How Can (Will?) China Jumpstart Its Economy After the Covid-19 Episode?


A thorough and most importantly brutally rational analysis of the economic effects of COVID-19 on China needs to be conducted with a cool head and while a valid case can be made that it is still too soon for us to claim that the dust has settled to enough of a degree for that to be possible, the team will do its best to see the entire situation for the extremely complex equation that it is.

On the surface, the status quo seems straightforward enough for pretty much any nation, not easy to tackle by any means but straightforward nonetheless: we had a medical calamity which generated unprecedented (in terms of its globalized nature, if you will, but more on the globalization dimension a bit later on) economic shutdown scenarios and once the medical part of the equation is properly understood even if not behind us, we analyze the direct effects of the shutdown in question in an effort to tackle the issue as best we can.

Unfortunately, while the above analytical framework may make sense for most countries, that is not the case for China because the economic dimension tends to be much more complex in its case due to the essential “role” the country had when it comes to the COVID-19 calamity. For the most part, here are the main areas of concern, as we see them at least:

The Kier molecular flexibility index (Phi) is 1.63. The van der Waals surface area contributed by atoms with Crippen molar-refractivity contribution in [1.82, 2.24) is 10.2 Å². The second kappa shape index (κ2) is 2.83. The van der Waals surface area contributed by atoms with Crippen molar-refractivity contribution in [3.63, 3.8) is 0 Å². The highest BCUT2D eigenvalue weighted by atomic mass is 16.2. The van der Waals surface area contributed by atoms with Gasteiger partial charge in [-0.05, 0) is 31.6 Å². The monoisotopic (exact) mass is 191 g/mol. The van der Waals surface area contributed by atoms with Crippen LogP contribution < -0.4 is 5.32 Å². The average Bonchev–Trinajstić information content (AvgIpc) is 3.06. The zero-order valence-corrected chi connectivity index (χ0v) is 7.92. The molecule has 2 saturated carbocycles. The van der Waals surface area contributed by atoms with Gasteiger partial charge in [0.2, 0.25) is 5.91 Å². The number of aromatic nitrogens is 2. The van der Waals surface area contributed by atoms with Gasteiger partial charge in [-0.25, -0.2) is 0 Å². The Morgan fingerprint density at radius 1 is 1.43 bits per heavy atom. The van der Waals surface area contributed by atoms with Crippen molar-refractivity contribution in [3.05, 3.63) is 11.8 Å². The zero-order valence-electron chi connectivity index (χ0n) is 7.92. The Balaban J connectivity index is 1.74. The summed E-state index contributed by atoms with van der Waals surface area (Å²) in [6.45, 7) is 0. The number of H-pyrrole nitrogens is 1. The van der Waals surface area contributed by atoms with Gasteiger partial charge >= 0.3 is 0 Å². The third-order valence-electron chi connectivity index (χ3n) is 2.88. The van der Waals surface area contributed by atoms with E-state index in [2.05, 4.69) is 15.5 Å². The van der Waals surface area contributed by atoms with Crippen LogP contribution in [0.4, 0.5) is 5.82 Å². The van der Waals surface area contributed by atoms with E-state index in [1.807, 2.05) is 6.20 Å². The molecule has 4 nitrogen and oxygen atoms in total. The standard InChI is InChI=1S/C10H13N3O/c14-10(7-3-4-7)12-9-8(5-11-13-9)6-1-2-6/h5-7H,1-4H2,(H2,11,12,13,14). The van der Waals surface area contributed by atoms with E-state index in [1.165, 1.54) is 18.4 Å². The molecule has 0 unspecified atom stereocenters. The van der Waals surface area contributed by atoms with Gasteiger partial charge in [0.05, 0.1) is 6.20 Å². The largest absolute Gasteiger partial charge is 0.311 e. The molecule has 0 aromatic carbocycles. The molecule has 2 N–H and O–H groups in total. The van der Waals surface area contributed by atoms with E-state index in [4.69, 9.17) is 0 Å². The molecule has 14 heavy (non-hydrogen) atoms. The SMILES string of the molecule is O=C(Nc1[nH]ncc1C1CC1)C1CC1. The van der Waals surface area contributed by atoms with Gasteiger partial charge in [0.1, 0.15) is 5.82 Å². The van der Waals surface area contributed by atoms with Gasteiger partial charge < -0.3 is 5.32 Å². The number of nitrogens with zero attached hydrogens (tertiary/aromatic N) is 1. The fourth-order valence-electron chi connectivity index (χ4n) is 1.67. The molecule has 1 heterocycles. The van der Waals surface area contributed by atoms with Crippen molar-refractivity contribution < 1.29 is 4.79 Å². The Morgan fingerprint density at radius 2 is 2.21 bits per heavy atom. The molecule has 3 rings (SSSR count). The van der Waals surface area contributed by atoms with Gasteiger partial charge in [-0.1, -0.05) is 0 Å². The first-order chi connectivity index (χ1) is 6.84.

1. Yes, the fact that the COVID-19 episode and the subsequent economic lockdown measures represented a very potent deflationary force which came on top of an already worrying trend in China when it comes to economic growth. Just as the market as well as Communist Party of China was coming to terms with the fact that the pre-2010 days of double-digit growth are long gone, the powerfully deflationary force represented by the pandemic added gasoline to a timid flame, gasoline which risks jeopardizing the fragile balance which was found in the case of China
  2. The fact that just as China was on the receiving end in terms of globalization to such a degree that it was considered a let’s call it spoiled child of it (perhaps the number one spoiled child, at that), the same China risks being on the very losing end if the proverbial foot is taken off the table at the very least, let’s not even mention scenarios in which key politicians from various countries decide that the COVID-19 situation taught humanity a lesson, a lesson which revolves around the fact that “too much globalization” leads to an overly-complex supply chain and in times of trouble such as what the world experienced in 2020, the effects cannot help but be felt… with the main takeaway being that not only should our foot be taken off the pedal in terms of globalization but a downright course reversal should be considered, at least when it comes to goods/services relevant to national security